Otitis media-then what? At a time when able thinkers are attempting to define the principles which should govern allocation of limited resources between the different health service disciplines and between different activities within these disciplines1 2 a thought may be spared for the doctor who has to decide when to use those specialist services which are available to him. It is all very well for him to read widely, but attempting to interpret (and sometimes even to understand) reports of new developments may be quite another matter, especially when they seem to promise an important advance in the handling of an everyday problem. Recently two papers from across the Atlantic reported on different aspects of middle ear disease in children. The more specialised paper3 discussed the technique of tympanometry (measurement of the flow of sound energy in the ear at different air pressures) and its possible use in diagnosing middle ear effusion-an important cause of both physical and educational handicap in young children. The test proved reliable in detecting the presence of middle ear effusions, and the Boston authors suggested that it might be of practical diagnostic value from the age of 4 months. For ethical reasons they did not attempt to confirm the absence of effusion in patients with normal tympanograms, making evaluation of tympanometry in the routine follow-up of otitis media that bit harder. But how many children might require this service and which ones should be referred for it ? The second paper4 reported that in a private American practice 81 of 246 babies (330,%) had an episode of otitis media in their first year of life. If that figure seems high a further American study, specifically aimed at assessing incidence, found one child affected out of every two studied.5 Comparable figures from contemporary British practice are hard to find. The eardrums are not examined in all consultations for upper respiratory illness,6 and diagnostic habits in this field vary so much between doctors that little reliance can be placed on retrospective studies of general practice morbidity.7 Studies from Liverpool and Edinburgh8 9 suggested that 22 of 119 children (18%) and 20 of 122 (16%) respectively presented with otitis media in the first year of life and that in each of the first seven years of life more than 10% of children consult in any one year with otitis media. What is the incidence of residual deafness ? The Liverpool study8 reported an audiometrically discernible hearing loss of 30 decibels or more in 250/ of children six months after the acute attack; 3800 of their patients with otitis media were referred to a specialist. The Edinburgh workers arranged specialist follow-up for all of their children (83% attended) and reported that three months after the attack there was a 15 decibel loss in 45%/ of patients over the age of 4. A later paper10 found that only 6%/o of 121 children tested out of 171 originally suffering acute otitis media suffered permanent damage to hearing in one or both ears but that many more had a transitory loss. The average time between the attack and complete recovery of hearing was 23 months. In contrast, the 1957 report of the MRC survey of otitis media,1' though recording figures of incidence comparable with these later studies, noted only 32 children out of 968 (3%) with "deafness" at six months after the acute attack. How can these studies be added together to make a sensible whole ? It is unfair to blame individual research workers simply because their results do not dovetail with other published work. But interpretation of research reports would be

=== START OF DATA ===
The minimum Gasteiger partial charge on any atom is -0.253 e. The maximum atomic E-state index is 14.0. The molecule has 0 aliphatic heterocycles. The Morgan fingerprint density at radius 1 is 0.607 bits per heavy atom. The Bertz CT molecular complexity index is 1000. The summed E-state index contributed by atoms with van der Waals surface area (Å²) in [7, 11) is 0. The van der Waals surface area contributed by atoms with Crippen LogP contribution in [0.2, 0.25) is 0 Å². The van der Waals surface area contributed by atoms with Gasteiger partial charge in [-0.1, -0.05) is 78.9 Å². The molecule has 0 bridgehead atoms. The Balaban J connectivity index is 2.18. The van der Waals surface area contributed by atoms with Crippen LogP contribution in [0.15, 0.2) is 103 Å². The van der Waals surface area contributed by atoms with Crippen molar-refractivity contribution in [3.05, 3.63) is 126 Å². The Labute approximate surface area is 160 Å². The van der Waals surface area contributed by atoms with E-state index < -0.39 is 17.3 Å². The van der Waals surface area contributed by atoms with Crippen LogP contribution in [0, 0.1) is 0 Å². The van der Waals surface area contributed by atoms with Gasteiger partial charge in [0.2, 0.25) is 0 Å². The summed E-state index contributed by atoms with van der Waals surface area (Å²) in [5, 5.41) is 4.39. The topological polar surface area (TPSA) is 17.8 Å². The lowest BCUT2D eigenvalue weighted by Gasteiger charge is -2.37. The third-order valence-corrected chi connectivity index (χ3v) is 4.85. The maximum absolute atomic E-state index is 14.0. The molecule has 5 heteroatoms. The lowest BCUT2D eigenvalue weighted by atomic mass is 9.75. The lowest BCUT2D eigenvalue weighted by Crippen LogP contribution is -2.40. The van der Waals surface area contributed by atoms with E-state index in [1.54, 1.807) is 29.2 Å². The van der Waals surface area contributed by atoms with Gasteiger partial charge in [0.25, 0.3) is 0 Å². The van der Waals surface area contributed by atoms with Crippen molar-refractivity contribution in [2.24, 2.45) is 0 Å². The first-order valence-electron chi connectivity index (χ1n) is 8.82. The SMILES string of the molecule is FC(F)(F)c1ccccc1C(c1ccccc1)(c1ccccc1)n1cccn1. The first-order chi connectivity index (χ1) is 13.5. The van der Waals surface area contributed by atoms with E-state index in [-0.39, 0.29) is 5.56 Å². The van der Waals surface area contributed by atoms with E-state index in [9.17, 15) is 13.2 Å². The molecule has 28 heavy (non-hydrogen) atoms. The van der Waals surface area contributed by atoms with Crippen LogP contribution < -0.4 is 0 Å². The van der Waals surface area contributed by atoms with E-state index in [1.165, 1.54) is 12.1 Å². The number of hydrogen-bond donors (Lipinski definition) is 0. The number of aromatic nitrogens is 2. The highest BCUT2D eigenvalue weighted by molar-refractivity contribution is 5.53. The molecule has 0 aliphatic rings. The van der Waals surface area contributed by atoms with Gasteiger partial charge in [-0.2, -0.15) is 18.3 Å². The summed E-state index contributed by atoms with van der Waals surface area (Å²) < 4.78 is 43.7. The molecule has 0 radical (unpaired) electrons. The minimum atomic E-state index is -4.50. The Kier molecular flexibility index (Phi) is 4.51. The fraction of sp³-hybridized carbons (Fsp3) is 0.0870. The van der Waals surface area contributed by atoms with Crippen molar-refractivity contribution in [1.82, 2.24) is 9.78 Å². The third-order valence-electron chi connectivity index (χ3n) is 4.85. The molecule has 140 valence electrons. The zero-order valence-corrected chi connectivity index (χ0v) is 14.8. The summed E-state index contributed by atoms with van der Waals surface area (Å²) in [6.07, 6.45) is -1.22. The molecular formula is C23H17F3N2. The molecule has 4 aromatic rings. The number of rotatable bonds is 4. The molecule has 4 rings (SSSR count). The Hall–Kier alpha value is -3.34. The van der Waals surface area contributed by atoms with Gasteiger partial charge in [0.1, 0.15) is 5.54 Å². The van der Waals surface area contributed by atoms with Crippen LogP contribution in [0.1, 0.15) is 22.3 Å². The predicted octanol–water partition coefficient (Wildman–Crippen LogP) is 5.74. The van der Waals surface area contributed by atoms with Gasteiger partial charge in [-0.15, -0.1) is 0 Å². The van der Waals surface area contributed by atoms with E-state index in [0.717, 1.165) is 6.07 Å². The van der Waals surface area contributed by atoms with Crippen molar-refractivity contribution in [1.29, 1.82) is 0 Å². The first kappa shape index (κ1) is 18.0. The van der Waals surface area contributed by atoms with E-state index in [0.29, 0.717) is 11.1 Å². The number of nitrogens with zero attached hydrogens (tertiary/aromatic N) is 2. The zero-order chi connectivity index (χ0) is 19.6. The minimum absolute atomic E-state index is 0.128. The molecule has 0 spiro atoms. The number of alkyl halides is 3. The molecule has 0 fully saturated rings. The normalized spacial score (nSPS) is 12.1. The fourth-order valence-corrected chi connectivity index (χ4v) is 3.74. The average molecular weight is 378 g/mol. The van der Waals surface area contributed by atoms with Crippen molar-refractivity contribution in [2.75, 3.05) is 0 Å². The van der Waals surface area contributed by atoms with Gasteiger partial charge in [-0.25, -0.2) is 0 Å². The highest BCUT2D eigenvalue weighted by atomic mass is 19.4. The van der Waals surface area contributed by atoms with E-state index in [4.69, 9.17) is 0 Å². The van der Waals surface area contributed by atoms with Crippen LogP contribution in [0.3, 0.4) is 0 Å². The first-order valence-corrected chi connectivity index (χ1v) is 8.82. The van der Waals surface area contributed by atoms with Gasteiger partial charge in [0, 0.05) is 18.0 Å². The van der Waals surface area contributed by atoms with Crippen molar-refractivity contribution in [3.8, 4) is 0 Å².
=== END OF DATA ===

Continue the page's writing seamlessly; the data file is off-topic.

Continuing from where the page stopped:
easier if greater attention was paid to the basic epidemiological rules of precise description of what is being studied or observed and careful definition of the populations covered by the observations. The difficulties could be reduced still further if specialists, generalists, and epidemiologists more often discussed the design of research before it took place rather than lamenting missed opportunities afterwards. And how much easier it would be for the clinician looking for guidance. 1

Bennett, A E, and Holland, W W, Lancet, 1977, 1, 464. Barr, A, and Logan, R F L, Lancet, 1977, 1, 994. 3 Shurin, P A, Pelton, S I, and Finkelstein, J, New England Journal of Medicine, 1977, 296, 412. 4 Hoekelman, R A, Pediatrics, 1977, 59, 119. Howie, V M, Ploussard, J H, and Sloyer, J, American Journal of Diseases of Children, 1975, 129, 676. 6 Buchan, I C, and Richardson, I M, Time Study of Consultations in General Practice, Scottish Health Service Studies No 27. Edinburgh, Scottish Home and Health Department, 1973. Howie, J G R, Journal of the Royal College of General Practitioners, 1973, 23, 895. 8 Lowe, J F, Bamforth, J S, and Pracy, R, Lancet, 1963, 2, 1129. 9 Paterson, J E, and Maclean, D W, Scottish Medical Journal, 1970, 15, 289. 10 Neil, J F, et al, British Medical Journal, 1966, 1, 75. " Medical Research Council, Lancet, 1957, 2, 510. 2